Regence BlueCross BlueShield Fights Free Prenatal Care for Diabetic Women

Supporters say the extra costs diabetic women face in pregnancy have led to some women quitting their jobs so they can qualify for Medicaid

February 8, 2013 -- Women with diabetes who get pregnant would have the medical costs of managing their condition covered at no extra cost under a House bill, but the measure provoked immediate opposition from Regence BlueCross BlueShield.

House Bill 2432 would not allow insurers to charge copayments and deductibles on medically necessary services, medications and supplies from conception to six weeks after giving birth.

“The prenatal care that is needed for diabetic women should be considered prenatal care,” said Rep. Sara Gelser, D-Corvallis, the bill’s chief sponsor. Some women diagnosed with diabetes have to spend hundreds of dollars out of pocket for special care, she said.

Dr. Lynn Bentson of Albany testified that those extra costs are so high that these women sometimes quit their jobs so they can qualify for the Oregon Health Plan, which offers such services for free.

But John Powell, who lobbies on behalf of Regence, said deductibles and copayments help manage costs. If patients don’t have to pay any additional charges, they could end up with the most expensive medicine, pumps and supplies to treat their diabetes. He also mentioned it’s often hard to tell exactly when a woman gets pregnant.

“A woman could go into the pharmacy and get drugs by just saying she’s pregnant,” Powell told legislators.

Sen. Elizabeth Steiner Hayward, D-Multnomah County, the bill’s chief sponsor in the Senate, said she was willing to negotiate with Regence to come up with amendments that would only require insurance companies to pay for the lowest-cost options. Steiner Hayward is a family physician at Oregon Health & Science University Hospital.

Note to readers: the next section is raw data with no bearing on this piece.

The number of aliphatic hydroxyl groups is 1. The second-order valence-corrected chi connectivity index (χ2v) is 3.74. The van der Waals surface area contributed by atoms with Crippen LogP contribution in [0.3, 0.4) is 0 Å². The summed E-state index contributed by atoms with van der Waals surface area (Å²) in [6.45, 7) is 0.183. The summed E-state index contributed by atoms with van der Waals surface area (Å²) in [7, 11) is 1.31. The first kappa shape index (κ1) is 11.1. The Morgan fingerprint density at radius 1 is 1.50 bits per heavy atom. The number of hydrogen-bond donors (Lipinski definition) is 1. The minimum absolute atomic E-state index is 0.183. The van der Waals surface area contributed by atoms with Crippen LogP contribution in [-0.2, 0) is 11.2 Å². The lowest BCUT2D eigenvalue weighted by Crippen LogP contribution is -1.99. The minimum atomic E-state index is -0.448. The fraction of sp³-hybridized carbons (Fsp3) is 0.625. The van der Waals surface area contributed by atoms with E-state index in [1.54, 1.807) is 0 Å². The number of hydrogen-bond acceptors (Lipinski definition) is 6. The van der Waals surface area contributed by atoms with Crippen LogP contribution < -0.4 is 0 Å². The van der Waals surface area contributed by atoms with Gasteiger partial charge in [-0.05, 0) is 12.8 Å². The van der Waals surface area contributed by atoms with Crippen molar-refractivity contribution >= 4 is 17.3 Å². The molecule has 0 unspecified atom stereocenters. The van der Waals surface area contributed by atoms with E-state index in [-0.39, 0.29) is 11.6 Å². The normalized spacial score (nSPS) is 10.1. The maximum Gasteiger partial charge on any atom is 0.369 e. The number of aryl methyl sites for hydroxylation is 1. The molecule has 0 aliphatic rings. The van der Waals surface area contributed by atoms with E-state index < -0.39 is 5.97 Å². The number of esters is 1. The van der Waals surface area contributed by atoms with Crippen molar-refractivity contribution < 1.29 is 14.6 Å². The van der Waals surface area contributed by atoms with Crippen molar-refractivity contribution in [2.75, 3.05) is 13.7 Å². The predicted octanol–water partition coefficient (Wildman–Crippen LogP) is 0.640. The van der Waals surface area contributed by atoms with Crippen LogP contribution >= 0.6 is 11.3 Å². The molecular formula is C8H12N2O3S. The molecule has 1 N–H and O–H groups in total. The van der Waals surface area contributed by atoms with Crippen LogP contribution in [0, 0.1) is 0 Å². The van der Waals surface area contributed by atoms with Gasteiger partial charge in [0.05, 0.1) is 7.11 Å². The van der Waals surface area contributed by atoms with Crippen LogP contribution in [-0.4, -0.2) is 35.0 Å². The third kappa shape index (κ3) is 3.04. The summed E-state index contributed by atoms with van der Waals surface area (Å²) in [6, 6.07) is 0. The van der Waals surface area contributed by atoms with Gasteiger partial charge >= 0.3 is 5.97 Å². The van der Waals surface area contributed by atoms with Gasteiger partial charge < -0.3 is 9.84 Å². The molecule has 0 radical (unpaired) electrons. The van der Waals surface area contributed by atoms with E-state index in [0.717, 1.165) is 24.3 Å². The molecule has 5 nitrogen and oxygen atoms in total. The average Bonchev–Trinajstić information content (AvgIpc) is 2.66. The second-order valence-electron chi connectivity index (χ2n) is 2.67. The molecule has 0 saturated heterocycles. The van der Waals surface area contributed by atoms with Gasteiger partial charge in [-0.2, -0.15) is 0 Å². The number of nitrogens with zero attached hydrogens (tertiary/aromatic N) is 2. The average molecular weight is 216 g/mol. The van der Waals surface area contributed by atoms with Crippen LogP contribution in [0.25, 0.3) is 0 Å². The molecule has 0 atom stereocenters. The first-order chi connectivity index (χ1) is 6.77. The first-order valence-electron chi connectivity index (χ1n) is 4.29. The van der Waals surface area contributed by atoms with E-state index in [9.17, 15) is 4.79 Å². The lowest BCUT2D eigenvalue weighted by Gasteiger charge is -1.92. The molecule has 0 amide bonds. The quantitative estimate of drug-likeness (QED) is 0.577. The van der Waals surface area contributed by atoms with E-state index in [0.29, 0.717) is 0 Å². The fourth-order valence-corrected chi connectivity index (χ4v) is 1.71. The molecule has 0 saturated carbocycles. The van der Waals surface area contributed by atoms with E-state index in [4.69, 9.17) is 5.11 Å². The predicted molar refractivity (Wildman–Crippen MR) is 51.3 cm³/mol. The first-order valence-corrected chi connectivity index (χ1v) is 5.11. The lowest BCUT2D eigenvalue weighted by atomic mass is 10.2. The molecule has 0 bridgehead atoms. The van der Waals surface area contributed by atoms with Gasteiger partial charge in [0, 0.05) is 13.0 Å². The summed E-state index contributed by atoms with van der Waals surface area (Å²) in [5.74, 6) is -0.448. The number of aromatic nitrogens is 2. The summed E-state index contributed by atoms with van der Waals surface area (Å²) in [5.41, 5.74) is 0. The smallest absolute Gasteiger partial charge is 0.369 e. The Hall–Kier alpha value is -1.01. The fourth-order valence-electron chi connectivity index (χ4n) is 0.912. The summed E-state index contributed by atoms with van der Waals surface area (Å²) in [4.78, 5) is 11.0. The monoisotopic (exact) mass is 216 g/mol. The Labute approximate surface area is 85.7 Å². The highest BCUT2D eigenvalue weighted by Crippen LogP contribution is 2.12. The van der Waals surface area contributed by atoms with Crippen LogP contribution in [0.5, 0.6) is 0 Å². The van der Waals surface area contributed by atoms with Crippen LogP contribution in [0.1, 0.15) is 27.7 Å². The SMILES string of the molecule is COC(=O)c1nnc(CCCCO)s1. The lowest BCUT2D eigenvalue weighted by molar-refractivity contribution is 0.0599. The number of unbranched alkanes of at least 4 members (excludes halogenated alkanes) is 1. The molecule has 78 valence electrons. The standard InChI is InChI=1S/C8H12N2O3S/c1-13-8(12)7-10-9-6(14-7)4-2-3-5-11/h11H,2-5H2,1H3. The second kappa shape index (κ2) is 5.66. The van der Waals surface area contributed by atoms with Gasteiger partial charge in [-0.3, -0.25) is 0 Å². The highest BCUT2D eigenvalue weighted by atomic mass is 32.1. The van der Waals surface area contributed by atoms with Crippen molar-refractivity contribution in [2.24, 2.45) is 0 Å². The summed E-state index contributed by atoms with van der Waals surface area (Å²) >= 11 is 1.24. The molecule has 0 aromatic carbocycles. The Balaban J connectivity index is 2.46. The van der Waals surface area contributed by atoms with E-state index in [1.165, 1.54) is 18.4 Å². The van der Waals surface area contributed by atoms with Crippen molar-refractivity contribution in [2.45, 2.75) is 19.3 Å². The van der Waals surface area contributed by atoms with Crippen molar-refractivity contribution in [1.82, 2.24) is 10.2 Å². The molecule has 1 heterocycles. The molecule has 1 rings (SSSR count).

She also stressed the importance of diabetic women closely monitoring their blood sugar levels if they plan to get pregnant, adding that half of all pregnancies are unplanned.

Reeta Hill, a nurse and Bentsen’s patient, developed diabetes during her first pregnancy, and had to be very closely monitored during her second pregnancy. That meant she might have to check her blood sugar seven times a day, at 50¢ a strip, which added up fast. An insulin pump would have cost $6,000 out-of-pocket, so she made do with insulin injections six times a day.

“The only place I could save was cutting out office visits,” said Hill, who only saw Bentsen monthly rather than weekly which the doctor recommended.

Powell also argued that the copayments women now face for insulin, increased blood sugar testing and increased doctor’s visits will be offset by subsidies once the Affordable Care Act takes effect next year.

“These things are all going to change with the exchange,” Powell said. “I assume this is part of the essential benefits.”

Proposed rules in the Affordable Care Act require free screening for gestational diabetes, while maternity and newborn care fall under the essential benefits required of every insurance plan and could require a deductible or have copayments. Subsidies would help defer some of these costs, depending on income.

Health Committee Chairman Mitch Greenlick, D-Portland, said the bill may have fiscal implications because of its impact on the Oregon Educators Benefit Board, which provides coverage to public school teachers, administrators and university professionals.

If private health insurers are required to offer prenatal care for diabetic women for free, which would be required by House Bill 2432, the benefit board would have to absorb the same costs. Currently, the Public Employees Benefit Board, which covers state employees and their dependents, picks up those costs.

House Bill 2432 was tabled pending a fiscal report from the Joint Ways & Means Committee and to give the bill’s sponsors time to work out the disagreements with Regence.

Image for this story by Damien Cansse (CC BY-SA 2.0) via Flickr.

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